A new report published by NASA today says that the Cassini space probe has found evidence that hydrogen gas exists on the Saturnian moon Enceladus. The finding adds to the idea that the moon might harbor life in its subsurface ocean, as microbes could dine on the gas, along with carbon dioxide dissolved in the water to create energy, through a process known as methanogenesis. Plus, Hubble spies a plume on Europa for the second time.
In deep thermal vents beneath the oceans here on Earth known as "white smokers," hydrogen gas is formed through interactions between the heated water and surrounding rock. The Cassini mission has already helped scientists reach the conclusion that hot ocean water beneath Enceladus' icy crust is coming into contact with a rocky core, so the new findings support the idea that a similar process is at play on the moon in terms of the formation of hydrogen.
"Although we can't detect life, we've found that there's a food source there for it. It would be like a candy store for microbes," said Hunter Waite, lead author of the study appearing today in the journal Science.
The probe found the hydrogen when it made its last and closest pass through plumes at Enceladus' south pole on Oct. 28, 2015. From that pass and previous observations using the Cassini's Ion and Neutral Mass Spectrometer (INMS) instrument – which basically acts like a chemical nose to sniffs gases – the instrument found that the plumes contain about 98 percent water, one percent hydrogen and that the final percent consisted of a mixture of other molecules including carbon dioxide, methane and ammonia.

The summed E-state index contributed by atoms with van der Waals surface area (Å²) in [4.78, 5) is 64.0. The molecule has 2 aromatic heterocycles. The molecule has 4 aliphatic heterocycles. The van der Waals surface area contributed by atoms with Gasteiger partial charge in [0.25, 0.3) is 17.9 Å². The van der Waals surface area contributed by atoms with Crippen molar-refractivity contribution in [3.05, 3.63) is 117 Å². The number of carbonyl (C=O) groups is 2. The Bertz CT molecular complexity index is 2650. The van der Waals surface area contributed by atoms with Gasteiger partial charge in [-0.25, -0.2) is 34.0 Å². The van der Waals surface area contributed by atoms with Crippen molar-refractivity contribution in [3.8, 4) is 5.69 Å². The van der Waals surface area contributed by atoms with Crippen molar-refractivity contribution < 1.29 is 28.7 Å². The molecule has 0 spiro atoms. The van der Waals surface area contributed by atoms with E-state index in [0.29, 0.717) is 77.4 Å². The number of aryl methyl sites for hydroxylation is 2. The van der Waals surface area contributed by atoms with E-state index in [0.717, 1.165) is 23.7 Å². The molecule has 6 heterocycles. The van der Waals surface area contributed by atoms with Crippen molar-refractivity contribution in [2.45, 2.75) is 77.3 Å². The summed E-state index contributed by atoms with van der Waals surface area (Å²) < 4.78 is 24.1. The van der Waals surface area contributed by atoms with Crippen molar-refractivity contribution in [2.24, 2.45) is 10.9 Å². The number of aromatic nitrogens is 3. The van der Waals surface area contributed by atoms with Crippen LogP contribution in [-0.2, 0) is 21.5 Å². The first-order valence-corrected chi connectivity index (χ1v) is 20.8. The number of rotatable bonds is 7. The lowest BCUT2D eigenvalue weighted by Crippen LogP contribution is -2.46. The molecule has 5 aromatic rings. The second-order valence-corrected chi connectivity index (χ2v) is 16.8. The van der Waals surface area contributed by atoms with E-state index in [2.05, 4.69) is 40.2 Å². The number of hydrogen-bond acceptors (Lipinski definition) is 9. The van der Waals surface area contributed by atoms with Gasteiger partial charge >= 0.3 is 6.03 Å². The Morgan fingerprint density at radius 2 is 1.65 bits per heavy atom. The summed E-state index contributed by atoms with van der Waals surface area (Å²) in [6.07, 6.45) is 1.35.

"Life as we know it requires three primary ingredients: liquid water; a source of energy for metabolism; and the right chemical ingredients, primarily carbon, hydrogen, nitrogen, oxygen, phosphorus and sulfur," says NASA. "With this finding, Cassini has shown that Enceladus – a small, icy moon a billion miles farther from the sun than Earth – has nearly all of these ingredients for habitability. Cassini has not yet shown phosphorus and sulfur are present in the ocean, but scientists suspect them to be, since the rocky core of Enceladus is thought to be chemically similar to meteorites that contain the two elements."
While the Enceladus finding is intriguing on its own, NASA also released a paper today detailing the fact that the Hubble Space Telescope has again found plumes jetting off of Jupiter's moon Europa in the same location one was spotted on in 2014. The original plume was estimated to be about 30 miles (50 km) high, while the newly imaged jet extended about 62 miles (100 km) above the moon's surface. Both plumes were found above a region of unusual warmth and cracks in Europa's crust spotted by the Galileo probe in the 1990s. The fact that Hubble has seen them twice has led NASA to believe that they might be part of a regular lunar feature and quite possibly be evidence of water vapor eruptions.
NASA says the discovery will help it to better equip the Europa Clipper mission set for the 2020's when a probe will visit the moon to examine the plumes.
"If there are plumes on Europa, as we now strongly suspect, with the Europa Clipper we will be ready for them," said Jim Green, Director of Planetary Science, at NASA Headquarters.
The following video dives into more details about the Hubble find.
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